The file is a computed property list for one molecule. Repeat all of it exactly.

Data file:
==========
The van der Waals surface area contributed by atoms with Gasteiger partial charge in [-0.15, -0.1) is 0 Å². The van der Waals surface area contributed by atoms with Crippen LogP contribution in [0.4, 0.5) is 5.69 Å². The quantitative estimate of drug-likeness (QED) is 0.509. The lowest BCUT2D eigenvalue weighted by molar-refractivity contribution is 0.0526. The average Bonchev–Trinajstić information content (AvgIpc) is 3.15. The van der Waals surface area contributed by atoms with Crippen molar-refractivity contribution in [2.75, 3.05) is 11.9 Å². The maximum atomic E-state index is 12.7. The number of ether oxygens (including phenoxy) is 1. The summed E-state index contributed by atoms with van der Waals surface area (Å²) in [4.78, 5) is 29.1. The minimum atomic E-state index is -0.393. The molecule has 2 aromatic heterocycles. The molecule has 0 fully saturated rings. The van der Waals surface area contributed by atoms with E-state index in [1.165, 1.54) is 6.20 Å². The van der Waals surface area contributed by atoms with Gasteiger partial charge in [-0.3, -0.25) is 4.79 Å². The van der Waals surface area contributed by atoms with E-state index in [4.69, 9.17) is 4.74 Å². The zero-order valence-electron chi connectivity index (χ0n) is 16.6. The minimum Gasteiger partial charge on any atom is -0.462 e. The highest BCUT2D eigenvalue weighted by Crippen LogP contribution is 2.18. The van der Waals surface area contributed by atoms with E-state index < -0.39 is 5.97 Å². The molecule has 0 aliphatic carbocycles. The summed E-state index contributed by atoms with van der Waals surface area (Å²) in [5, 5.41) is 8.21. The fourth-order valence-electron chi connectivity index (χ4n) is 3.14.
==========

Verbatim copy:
The van der Waals surface area contributed by atoms with Gasteiger partial charge in [-0.15, -0.1) is 0 Å². The van der Waals surface area contributed by atoms with Crippen LogP contribution in [0.4, 0.5) is 5.69 Å². The quantitative estimate of drug-likeness (QED) is 0.509. The lowest BCUT2D eigenvalue weighted by molar-refractivity contribution is 0.0526. The average Bonchev–Trinajstić information content (AvgIpc) is 3.15. The van der Waals surface area contributed by atoms with Crippen molar-refractivity contribution in [2.75, 3.05) is 11.9 Å². The maximum atomic E-state index is 12.7. The number of ether oxygens (including phenoxy) is 1. The summed E-state index contributed by atoms with van der Waals surface area (Å²) in [4.78, 5) is 29.1. The minimum atomic E-state index is -0.393. The molecule has 2 aromatic heterocycles. The molecule has 0 fully saturated rings. The van der Waals surface area contributed by atoms with E-state index in [1.165, 1.54) is 6.20 Å². The van der Waals surface area contributed by atoms with Gasteiger partial charge in [-0.3, -0.25) is 4.79 Å². The van der Waals surface area contributed by atoms with E-state index in [4.69, 9.17) is 4.74 Å². The zero-order valence-electron chi connectivity index (χ0n) is 16.6. The minimum Gasteiger partial charge on any atom is -0.462 e. The highest BCUT2D eigenvalue weighted by Crippen LogP contribution is 2.18. The van der Waals surface area contributed by atoms with E-state index < -0.39 is 5.97 Å². The molecule has 0 aliphatic carbocycles. The summed E-state index contributed by atoms with van der Waals surface area (Å²) in [5, 5.41) is 8.21. The fourth-order valence-electron chi connectivity index (χ4n) is 3.14.